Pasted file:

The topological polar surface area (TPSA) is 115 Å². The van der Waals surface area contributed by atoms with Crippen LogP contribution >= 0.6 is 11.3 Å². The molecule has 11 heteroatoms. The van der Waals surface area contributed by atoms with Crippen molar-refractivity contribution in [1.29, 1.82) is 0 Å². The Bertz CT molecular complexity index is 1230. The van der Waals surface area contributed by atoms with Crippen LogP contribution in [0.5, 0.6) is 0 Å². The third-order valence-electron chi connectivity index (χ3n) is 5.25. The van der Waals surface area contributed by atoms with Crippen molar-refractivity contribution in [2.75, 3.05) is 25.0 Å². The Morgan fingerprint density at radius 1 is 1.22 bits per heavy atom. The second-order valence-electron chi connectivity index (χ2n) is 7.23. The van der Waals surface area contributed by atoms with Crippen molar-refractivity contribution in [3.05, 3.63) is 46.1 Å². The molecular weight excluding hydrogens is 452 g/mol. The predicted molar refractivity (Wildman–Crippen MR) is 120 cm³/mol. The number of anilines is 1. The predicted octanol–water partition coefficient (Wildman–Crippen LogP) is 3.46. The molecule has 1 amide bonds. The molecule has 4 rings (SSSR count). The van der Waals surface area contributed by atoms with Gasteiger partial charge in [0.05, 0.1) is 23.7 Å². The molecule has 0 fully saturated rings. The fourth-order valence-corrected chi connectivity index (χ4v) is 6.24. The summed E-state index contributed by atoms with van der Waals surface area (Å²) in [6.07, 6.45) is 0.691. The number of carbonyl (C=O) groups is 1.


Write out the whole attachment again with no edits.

The topological polar surface area (TPSA) is 115 Å². The van der Waals surface area contributed by atoms with Crippen LogP contribution >= 0.6 is 11.3 Å². The molecule has 11 heteroatoms. The van der Waals surface area contributed by atoms with Crippen molar-refractivity contribution in [1.29, 1.82) is 0 Å². The Bertz CT molecular complexity index is 1230. The van der Waals surface area contributed by atoms with Crippen LogP contribution in [0.5, 0.6) is 0 Å². The third-order valence-electron chi connectivity index (χ3n) is 5.25. The van der Waals surface area contributed by atoms with Crippen molar-refractivity contribution in [2.75, 3.05) is 25.0 Å². The Morgan fingerprint density at radius 1 is 1.22 bits per heavy atom. The second-order valence-electron chi connectivity index (χ2n) is 7.23. The van der Waals surface area contributed by atoms with Crippen molar-refractivity contribution in [3.05, 3.63) is 46.1 Å². The molecular weight excluding hydrogens is 452 g/mol. The predicted molar refractivity (Wildman–Crippen MR) is 120 cm³/mol. The number of anilines is 1. The predicted octanol–water partition coefficient (Wildman–Crippen LogP) is 3.46. The molecule has 1 amide bonds. The molecule has 4 rings (SSSR count). The van der Waals surface area contributed by atoms with Gasteiger partial charge in [0.05, 0.1) is 23.7 Å². The molecule has 0 fully saturated rings. The fourth-order valence-corrected chi connectivity index (χ4v) is 6.24. The summed E-state index contributed by atoms with van der Waals surface area (Å²) in [6.07, 6.45) is 0.691. The number of carbonyl (C=O) groups is 1.